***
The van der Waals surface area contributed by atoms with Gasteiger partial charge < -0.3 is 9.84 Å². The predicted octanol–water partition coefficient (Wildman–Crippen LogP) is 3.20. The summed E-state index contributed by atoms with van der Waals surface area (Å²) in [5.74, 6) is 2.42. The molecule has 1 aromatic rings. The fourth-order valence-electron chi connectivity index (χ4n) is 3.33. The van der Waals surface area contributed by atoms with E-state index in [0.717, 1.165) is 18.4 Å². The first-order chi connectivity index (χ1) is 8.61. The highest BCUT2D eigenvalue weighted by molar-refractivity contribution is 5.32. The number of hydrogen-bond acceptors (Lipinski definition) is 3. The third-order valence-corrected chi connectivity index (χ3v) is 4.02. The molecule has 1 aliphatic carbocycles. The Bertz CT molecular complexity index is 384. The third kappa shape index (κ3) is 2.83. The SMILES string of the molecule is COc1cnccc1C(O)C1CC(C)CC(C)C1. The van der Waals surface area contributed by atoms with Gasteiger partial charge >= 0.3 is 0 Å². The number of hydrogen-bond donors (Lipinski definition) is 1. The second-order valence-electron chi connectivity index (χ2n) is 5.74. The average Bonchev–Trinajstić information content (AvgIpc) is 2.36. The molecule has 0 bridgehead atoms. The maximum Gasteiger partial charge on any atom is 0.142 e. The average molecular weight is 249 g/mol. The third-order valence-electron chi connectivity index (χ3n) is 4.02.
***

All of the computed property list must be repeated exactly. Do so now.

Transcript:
The van der Waals surface area contributed by atoms with Gasteiger partial charge < -0.3 is 9.84 Å². The predicted octanol–water partition coefficient (Wildman–Crippen LogP) is 3.20. The summed E-state index contributed by atoms with van der Waals surface area (Å²) in [5.74, 6) is 2.42. The molecule has 1 aromatic rings. The fourth-order valence-electron chi connectivity index (χ4n) is 3.33. The van der Waals surface area contributed by atoms with E-state index in [0.717, 1.165) is 18.4 Å². The first-order chi connectivity index (χ1) is 8.61. The highest BCUT2D eigenvalue weighted by molar-refractivity contribution is 5.32. The number of hydrogen-bond acceptors (Lipinski definition) is 3. The third-order valence-corrected chi connectivity index (χ3v) is 4.02. The molecule has 1 aliphatic carbocycles. The Bertz CT molecular complexity index is 384. The third kappa shape index (κ3) is 2.83. The SMILES string of the molecule is COc1cnccc1C(O)C1CC(C)CC(C)C1. The van der Waals surface area contributed by atoms with Gasteiger partial charge >= 0.3 is 0 Å². The number of hydrogen-bond donors (Lipinski definition) is 1. The second-order valence-electron chi connectivity index (χ2n) is 5.74. The average Bonchev–Trinajstić information content (AvgIpc) is 2.36. The molecule has 0 bridgehead atoms. The maximum Gasteiger partial charge on any atom is 0.142 e. The average molecular weight is 249 g/mol. The third-order valence-electron chi connectivity index (χ3n) is 4.02.